Making Science Outreach Accessible

Levina Reeves of Leadwell speaking at the Making Science Outreach Accessible event in UCD, supported by the Medtronic Foundation.

Best Practice Event Explores Making Science Outreach More Accessible

Many people find science interesting and engaging and others find it difficult to engage with topics which involve science. This reluctance comes from a variety of different reasons, ranging from the language used to the style of communication used by people who talk about science.

In addition to providing science outreach, Midlands Science has been working over the past year with a range of stakeholders to find ways to make science more accessible for everyone. This work involved producing a guide addressing issues such as Plain English Use and Storytelling and a range of other topics. 2,000 copies of the guide have been distributed to date and it has been the focus of a presentation at EUSEA, the European Association for Public Engagement with Science and at the Oireachtas Science and Technology Group.

“Our partnership with Midlands Science is about more than education—it’s about creating pathways for future STEM leaders, especially for students who wouldn’t typically have the opportunity,” said Heidi Jedlicka Halvarson, senior program manager, Medtronic Foundation. 

According to CEO of Midlands Science Jackie Gorman, it’s all about making it easier for everyone to engage with science. She commented “we developed this guide to make it easier for those who communicate science to make their outreach more engaging and accessible, suggesting small tweaks in practice that can make  a huge difference for the audiences.”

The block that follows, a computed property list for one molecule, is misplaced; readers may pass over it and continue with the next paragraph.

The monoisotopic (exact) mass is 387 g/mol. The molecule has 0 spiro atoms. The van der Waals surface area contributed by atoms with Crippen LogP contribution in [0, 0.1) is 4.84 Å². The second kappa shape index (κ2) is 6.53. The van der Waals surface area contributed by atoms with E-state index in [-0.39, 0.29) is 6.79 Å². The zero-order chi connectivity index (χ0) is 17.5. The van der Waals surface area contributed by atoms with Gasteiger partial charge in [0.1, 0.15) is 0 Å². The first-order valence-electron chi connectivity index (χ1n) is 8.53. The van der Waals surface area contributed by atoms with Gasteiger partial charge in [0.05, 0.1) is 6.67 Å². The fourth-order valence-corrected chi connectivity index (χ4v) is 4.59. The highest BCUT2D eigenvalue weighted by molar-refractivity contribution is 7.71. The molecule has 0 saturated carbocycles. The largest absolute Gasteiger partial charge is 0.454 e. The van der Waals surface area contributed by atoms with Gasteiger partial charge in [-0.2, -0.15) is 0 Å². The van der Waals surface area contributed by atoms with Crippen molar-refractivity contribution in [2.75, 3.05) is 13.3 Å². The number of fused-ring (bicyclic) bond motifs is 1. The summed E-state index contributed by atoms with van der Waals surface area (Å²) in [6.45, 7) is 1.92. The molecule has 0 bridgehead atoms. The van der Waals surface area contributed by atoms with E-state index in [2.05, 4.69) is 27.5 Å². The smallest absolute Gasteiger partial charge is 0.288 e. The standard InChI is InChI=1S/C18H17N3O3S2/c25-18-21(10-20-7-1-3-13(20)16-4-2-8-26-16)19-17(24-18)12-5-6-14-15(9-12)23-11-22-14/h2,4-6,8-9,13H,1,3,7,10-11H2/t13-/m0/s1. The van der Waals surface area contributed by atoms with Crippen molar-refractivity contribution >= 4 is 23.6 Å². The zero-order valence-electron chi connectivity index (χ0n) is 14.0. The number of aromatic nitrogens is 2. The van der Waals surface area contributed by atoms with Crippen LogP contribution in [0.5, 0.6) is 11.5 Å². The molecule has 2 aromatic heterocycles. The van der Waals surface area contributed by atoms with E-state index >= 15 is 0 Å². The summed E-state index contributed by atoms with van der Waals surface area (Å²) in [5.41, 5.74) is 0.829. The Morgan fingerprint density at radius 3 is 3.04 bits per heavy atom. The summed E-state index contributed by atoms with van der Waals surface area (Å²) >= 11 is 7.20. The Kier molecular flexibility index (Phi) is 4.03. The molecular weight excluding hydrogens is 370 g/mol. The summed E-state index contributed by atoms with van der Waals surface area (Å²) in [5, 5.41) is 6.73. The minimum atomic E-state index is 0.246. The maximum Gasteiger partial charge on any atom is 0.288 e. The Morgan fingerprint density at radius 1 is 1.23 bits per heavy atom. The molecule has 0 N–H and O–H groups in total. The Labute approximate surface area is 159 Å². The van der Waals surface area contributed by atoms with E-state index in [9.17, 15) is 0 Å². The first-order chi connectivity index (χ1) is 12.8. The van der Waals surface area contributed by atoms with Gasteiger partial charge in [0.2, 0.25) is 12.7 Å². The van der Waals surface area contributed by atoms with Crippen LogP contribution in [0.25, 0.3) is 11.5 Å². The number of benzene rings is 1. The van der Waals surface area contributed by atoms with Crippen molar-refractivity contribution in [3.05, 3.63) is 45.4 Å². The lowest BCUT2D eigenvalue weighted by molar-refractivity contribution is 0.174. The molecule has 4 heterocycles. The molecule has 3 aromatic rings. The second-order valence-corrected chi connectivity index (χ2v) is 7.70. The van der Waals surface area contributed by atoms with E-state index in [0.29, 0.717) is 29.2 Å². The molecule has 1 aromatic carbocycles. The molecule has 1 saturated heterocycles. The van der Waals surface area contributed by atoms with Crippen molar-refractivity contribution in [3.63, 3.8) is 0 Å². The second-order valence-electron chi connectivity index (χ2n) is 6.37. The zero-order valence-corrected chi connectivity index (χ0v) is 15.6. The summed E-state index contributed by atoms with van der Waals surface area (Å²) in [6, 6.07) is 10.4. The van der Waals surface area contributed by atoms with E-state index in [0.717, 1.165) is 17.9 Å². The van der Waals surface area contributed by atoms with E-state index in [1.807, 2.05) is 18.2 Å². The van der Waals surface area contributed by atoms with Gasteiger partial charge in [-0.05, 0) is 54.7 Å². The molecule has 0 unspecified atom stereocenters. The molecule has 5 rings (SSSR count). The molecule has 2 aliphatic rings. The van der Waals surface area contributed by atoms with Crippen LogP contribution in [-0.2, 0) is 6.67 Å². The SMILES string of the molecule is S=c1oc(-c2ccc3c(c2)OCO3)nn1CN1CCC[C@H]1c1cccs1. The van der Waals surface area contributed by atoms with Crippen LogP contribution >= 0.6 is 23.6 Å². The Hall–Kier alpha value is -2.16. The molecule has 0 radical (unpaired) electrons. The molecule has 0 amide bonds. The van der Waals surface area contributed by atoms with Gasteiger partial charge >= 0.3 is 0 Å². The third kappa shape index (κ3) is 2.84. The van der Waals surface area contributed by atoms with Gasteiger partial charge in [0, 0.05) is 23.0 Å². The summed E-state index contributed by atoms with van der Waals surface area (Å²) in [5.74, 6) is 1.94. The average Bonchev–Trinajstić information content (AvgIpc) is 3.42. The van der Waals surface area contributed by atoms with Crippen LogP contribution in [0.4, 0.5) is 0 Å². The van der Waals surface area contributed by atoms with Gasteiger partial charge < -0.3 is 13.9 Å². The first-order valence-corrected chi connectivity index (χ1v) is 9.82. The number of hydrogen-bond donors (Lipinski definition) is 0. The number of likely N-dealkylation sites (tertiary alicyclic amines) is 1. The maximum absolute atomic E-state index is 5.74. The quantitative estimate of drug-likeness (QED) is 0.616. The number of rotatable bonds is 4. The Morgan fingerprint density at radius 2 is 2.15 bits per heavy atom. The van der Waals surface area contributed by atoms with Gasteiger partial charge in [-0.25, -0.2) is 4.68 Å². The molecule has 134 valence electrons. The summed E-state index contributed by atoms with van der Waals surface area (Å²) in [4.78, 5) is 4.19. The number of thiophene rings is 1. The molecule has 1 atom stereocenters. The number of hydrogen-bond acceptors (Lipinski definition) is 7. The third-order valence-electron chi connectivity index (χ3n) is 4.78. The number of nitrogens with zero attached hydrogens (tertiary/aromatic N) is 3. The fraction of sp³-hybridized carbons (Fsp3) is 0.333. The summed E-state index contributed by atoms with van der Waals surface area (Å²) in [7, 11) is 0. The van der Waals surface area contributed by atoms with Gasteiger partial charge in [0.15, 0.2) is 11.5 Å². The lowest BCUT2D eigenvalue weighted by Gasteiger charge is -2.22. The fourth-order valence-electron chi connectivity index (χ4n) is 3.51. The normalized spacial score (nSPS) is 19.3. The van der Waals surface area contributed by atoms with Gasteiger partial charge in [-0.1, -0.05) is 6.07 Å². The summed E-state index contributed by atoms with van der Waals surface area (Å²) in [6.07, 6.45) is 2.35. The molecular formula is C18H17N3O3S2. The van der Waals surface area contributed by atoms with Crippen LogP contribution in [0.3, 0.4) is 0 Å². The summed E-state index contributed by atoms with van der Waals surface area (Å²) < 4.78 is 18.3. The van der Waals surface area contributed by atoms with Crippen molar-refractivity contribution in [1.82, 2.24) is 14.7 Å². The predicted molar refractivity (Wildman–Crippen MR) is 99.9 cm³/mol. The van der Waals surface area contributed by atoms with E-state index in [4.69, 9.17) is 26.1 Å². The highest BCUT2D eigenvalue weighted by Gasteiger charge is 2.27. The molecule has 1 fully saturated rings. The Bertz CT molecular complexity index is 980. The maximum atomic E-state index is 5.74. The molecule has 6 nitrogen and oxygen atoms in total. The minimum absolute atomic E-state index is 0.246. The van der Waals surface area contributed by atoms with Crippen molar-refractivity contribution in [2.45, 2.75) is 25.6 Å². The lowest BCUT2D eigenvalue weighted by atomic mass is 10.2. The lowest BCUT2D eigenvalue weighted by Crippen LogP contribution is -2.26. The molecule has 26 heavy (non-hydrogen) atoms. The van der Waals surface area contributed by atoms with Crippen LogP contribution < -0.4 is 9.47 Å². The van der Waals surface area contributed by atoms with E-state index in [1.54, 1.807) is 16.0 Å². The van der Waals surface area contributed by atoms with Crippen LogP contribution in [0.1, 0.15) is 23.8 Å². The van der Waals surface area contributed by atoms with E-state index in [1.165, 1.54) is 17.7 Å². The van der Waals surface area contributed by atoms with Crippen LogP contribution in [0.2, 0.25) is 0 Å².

Today, a best practice event exploring the guide and its impact was held in the Conway Institute, UCD in association with University College Dublin and a wide range of people from industry, research and education attended this event and learnt more about ways to make their outreach more impactful in terms of reaching those least likely to engage with science. This work is supported by the Medtronic Foundation. The Medtronic Foundation partners to improve lives for underserved and underrepresented populations worldwide, and support communities where Medtronic employees live and give. They partner with leading equity-focused STEM organizations to address the root cause of persistent inequities by creating opportunity for economic advancement and improving lives through STEM education.

The Medtronic Foundation brings Medtronic employee volunteers, nonprofits, and communities together to remove barriers to achieving health, wellbeing and prosperity.  

Further information and copies of the guide are available by contacting Midlands Science on

Exploring Engineering

Midlands Science promotes Engineers Week every year in the midlands through a range of school outreach activities for primary and secondary school students. This year we have our ongoing school outreach next week with a focus on engineering activities and also a special day in Athlone with primary and secondary schools in the Athlone Education centre.

This booked out day is being delivered in partnership with the Medtronic Foundation. This day brings together a number of students from secondary schools and primary schools, where they will learn about what it is like to work as an engineer and will undertake a number of hands on engineering activities with local Medtronic employee volunteers. They will also enjoy the engineering movie “Dream Big”, narrated by the aptly named Jeff Bridges!

Jackie Gorman of Midlands Science commented “the more we can encourage people to see the problem-solving and creativity at the heart of engineering, the more impact we can have in creating the amazing engineers of the future.”

Engineering is involved in so many everyday things and Midlands Science encourages teaches and parents to find creative ways to explore engineering at home with ordinary materials – everything from building marble runs with cereal boxes and marbles to building a tower with matchsticks and marshmallows can be a great way to start working with very young budding engineers. It doesn’t have to be very complicated to start with and it’s always lots of fun. There are lots of online resources to help with activities including on Midlands Science’s social media channels. More information on